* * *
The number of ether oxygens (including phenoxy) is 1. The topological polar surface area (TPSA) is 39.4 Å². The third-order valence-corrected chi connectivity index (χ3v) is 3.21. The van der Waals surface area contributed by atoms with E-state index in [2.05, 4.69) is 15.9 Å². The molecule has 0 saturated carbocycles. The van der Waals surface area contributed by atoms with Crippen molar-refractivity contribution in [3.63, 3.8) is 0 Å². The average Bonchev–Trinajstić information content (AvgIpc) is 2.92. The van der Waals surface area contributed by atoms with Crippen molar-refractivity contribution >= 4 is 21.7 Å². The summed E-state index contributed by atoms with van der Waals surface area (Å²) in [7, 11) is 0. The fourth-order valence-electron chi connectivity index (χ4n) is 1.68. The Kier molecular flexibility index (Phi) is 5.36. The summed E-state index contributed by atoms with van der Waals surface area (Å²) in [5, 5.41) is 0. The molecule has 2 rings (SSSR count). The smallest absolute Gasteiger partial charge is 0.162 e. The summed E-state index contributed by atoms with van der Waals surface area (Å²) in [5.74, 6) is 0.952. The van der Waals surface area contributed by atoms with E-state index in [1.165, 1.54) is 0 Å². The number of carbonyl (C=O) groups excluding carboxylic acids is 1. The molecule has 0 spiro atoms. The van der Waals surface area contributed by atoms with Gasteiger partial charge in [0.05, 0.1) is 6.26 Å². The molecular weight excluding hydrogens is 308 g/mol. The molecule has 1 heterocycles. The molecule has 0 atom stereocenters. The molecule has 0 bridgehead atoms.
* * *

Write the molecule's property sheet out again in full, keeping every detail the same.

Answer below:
The number of ether oxygens (including phenoxy) is 1. The topological polar surface area (TPSA) is 39.4 Å². The third-order valence-corrected chi connectivity index (χ3v) is 3.21. The van der Waals surface area contributed by atoms with E-state index in [2.05, 4.69) is 15.9 Å². The molecule has 0 saturated carbocycles. The van der Waals surface area contributed by atoms with Crippen molar-refractivity contribution in [3.63, 3.8) is 0 Å². The average Bonchev–Trinajstić information content (AvgIpc) is 2.92. The van der Waals surface area contributed by atoms with Crippen molar-refractivity contribution >= 4 is 21.7 Å². The summed E-state index contributed by atoms with van der Waals surface area (Å²) in [7, 11) is 0. The fourth-order valence-electron chi connectivity index (χ4n) is 1.68. The Kier molecular flexibility index (Phi) is 5.36. The summed E-state index contributed by atoms with van der Waals surface area (Å²) in [5, 5.41) is 0. The molecule has 2 rings (SSSR count). The smallest absolute Gasteiger partial charge is 0.162 e. The summed E-state index contributed by atoms with van der Waals surface area (Å²) in [5.74, 6) is 0.952. The van der Waals surface area contributed by atoms with E-state index in [1.165, 1.54) is 0 Å². The number of carbonyl (C=O) groups excluding carboxylic acids is 1. The molecule has 0 spiro atoms. The van der Waals surface area contributed by atoms with Gasteiger partial charge in [0.05, 0.1) is 6.26 Å². The molecular weight excluding hydrogens is 308 g/mol. The molecule has 1 heterocycles. The molecule has 0 atom stereocenters. The molecule has 0 bridgehead atoms.